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The association between soya consumption and serum thyroid-stimulating hormone concentrations in the Adventist Health Study-2

  • Serena Tonstad (a1), Karen Jaceldo-Siegl (a1), Mark Messina (a1), Ella Haddad (a1) and Gary E Fraser (a2)...
Abstract
Abstract Objective

Consumers may choose soya foods as healthful alternatives to animal products, but concern has arisen that eating large amounts of soya may adversely affect thyroid function. The present study aimed to examine the association between soya food consumption and serum thyroid-stimulating hormone (TSH) concentrations in North American churchgoers belonging to the Seventh-day Adventist denomination that encourages vegetarianism.

Design

Participants completed six repeated 24 h dietary recalls within a 6-month period. Soya protein and soya isoflavone intakes were estimated, and their relationships to TSH concentrations measured at the end of 6 months were calculated using logistic regression analyses.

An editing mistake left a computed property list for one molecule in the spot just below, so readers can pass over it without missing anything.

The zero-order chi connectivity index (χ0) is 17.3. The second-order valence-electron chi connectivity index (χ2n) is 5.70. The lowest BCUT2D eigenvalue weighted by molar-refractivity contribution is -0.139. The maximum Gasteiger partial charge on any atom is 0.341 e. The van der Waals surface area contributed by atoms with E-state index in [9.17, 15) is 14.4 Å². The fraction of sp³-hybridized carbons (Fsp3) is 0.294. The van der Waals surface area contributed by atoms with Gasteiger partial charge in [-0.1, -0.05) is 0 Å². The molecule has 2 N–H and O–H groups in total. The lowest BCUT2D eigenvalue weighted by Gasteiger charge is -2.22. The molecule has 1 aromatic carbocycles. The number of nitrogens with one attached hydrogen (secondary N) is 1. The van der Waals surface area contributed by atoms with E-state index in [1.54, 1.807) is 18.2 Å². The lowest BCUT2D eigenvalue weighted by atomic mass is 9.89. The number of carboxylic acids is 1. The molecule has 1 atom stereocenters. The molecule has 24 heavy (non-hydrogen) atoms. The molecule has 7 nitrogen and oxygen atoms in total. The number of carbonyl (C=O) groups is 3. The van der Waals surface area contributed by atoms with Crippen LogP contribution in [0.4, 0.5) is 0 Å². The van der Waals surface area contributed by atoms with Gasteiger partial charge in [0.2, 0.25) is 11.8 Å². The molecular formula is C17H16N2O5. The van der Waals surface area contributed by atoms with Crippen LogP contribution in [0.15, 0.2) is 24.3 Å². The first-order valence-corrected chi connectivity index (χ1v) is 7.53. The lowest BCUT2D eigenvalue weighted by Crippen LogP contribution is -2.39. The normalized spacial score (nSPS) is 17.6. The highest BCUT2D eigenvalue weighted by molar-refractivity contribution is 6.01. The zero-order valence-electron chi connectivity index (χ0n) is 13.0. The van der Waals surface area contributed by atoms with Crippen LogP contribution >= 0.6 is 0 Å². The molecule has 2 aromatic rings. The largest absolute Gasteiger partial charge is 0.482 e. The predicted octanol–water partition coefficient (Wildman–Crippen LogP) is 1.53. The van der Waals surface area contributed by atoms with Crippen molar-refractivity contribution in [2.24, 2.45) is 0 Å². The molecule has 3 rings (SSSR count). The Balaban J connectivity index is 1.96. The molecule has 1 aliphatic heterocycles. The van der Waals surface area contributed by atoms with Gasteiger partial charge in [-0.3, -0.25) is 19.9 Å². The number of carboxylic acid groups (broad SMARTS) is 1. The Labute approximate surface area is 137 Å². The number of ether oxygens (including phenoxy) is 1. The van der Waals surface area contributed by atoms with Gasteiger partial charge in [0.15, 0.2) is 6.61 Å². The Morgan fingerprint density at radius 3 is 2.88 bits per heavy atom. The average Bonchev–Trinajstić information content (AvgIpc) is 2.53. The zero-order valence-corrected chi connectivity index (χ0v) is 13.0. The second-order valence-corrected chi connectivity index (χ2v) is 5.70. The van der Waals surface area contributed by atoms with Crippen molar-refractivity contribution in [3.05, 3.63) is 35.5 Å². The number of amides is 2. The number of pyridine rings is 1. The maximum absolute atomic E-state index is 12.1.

Setting

Calibration sub-study of the Adventist Health Study-2.

Subjects

Women (n 548) and men (n 295) who were not taking thyroid medications.

Results

In men, age and urinary iodine concentrations were associated with high serum TSH concentrations (>5 mIU/l), while among women White ethnicity was associated with high TSH. In multivariate models adjusted for age, ethnicity and urinary iodine, soya isoflavone and protein intakes were not associated with high TSH in men. In women higher soya isoflavone consumption was associated with higher TSH, with an adjusted odds ratio (highest v. lowest quintile) of 4·17 (95 % CI 1·73, 10·06). Likewise, women with high consumption of soya protein (midpoint of highest quintile, 11 g/d) v. low consumption (midpoint of lowest quintile, 0 g/d) carried increased odds of high TSH (OR=2·69; 95 % CI 1·34, 5·30).

Conclusions

In women high consumption of soya was associated with elevated TSH concentrations. No associations between soya intake and TSH were found in men.

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Corresponding author
* Corresponding author: Email stonstad@llu.edu
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Public Health Nutrition
  • ISSN: 1368-9800
  • EISSN: 1475-2727
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